Cute little fella, innee? He's got little velcro dots sewn into his hands, so that you can wrap his arms around your neck, and let him "hold on" and dangle there for a while. He also makes a horrible screeching monkey noise, if you squeeze him hard enough — this will be sure to induce plenty of headaches upon all who hear it. Picked the monkey up in Khao San Road today, although there is (naturally) nothing Thai about him — but a quick snip of the 'ol label, and nobody ever need know his humble "made in China" origins. As well as being a cuddly teddy, I believe this monkey would also serve well as a long-hanging wall decoration.
This evening's colourful introduction to cosy Pai was a visit to the town's night market. Marie, Claire and myself went exploring the street or two that comprises the market: primarily to grab a bite to eat (actually, we grabbed several), but also just to peruse. The food is definitely one of the market's highlights: although some of the dinner-food isn't so crash hot (my "omelette and rice" dinner was rather ordinary), the snacks are incredible. The shmontses are arrayed in abundance: some of them quite amusing, althogh most of them just regular hippie junk. The highlight of the market, however, is the nightly dance show: a large group of young local Thai girls perform an elegant traditional routine, garbed in their finest silks; while their friends accompany them with flutes and violins.
This was yet another savoury street snack that Marie, Claire and myself sampled at the Pai night market this evening. These pancakes are made primarily from ground corn and from coconut milk, with a bit of rice thrown in for good measure. Unlike the grilled rice pancakes, they're quite petite, and are generally sold by the dozen or half-dozen. There was a long wait for them this evening — despite the fact that they were cooking them in batches of about 100 — but our patience was well rewarded.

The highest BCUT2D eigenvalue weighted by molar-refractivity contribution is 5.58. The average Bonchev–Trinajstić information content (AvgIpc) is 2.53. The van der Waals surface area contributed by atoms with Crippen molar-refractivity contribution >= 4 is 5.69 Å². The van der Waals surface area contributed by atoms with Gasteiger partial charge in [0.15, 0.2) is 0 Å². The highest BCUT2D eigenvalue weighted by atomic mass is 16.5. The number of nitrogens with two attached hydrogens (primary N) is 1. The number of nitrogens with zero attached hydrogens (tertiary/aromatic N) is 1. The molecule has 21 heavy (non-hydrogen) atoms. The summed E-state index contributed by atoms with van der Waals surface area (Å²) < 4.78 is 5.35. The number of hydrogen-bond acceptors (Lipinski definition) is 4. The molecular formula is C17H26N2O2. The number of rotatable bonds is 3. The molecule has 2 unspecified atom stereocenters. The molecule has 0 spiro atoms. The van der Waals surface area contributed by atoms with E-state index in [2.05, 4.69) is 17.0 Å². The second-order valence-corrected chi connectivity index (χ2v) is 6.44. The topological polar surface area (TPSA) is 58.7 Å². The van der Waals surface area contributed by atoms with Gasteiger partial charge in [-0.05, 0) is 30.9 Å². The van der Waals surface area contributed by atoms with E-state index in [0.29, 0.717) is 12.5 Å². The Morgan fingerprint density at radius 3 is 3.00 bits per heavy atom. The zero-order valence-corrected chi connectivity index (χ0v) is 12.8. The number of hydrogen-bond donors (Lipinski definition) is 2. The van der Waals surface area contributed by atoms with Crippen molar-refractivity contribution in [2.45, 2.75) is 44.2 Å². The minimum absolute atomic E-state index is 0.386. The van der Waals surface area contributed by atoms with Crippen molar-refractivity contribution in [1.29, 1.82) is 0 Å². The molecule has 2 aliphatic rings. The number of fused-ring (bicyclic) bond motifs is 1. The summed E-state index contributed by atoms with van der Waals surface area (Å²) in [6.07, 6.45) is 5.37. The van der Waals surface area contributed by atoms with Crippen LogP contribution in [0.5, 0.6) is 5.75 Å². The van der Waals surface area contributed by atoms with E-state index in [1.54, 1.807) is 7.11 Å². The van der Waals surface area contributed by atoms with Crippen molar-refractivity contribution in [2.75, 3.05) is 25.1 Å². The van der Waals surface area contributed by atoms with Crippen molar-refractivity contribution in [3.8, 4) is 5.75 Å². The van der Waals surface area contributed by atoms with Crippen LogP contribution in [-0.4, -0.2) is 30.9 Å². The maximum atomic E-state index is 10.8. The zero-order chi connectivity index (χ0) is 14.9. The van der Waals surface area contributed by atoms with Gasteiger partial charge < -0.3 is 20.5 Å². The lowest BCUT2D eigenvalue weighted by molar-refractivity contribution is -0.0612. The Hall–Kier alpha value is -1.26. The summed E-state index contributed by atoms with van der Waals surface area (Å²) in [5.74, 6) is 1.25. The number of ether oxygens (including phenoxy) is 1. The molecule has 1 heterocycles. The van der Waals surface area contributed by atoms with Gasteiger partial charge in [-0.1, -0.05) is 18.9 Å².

Grilled rice pancake was one of the many delicious, fresh-cooked street snacks that I discovered at the Pai night market this evening. Its appearance is not so appetising: it's black and flat and slimy, and it looks not unlike what I imagine a female uterus would appear like (when grilled). But don't be deterred by this: the pancake is sweet and chewy, and it's divine. Best eaten fresh off the coals, in no more than 5 bites and gulps.
Tonight I finally got around to visiting the largest and the most famous of Chiang Mai's markets, the city's Night Bazaar. The market runs every evening from around 6pm-12am, and it stretches along a broad avenue for about 5 blocks. It's an incredible experience: the market is filled with endless food, endless souvenirs, endless clothing, and... well, endless everything! I arrived there a bit late this evening (11pm), and the cheap eats in particular were largely closed by that time; but I still managed to find some places where I could grab a bite. I'll have to return to this market another night, and to explore its many and varied colourful stalls a bit earlier.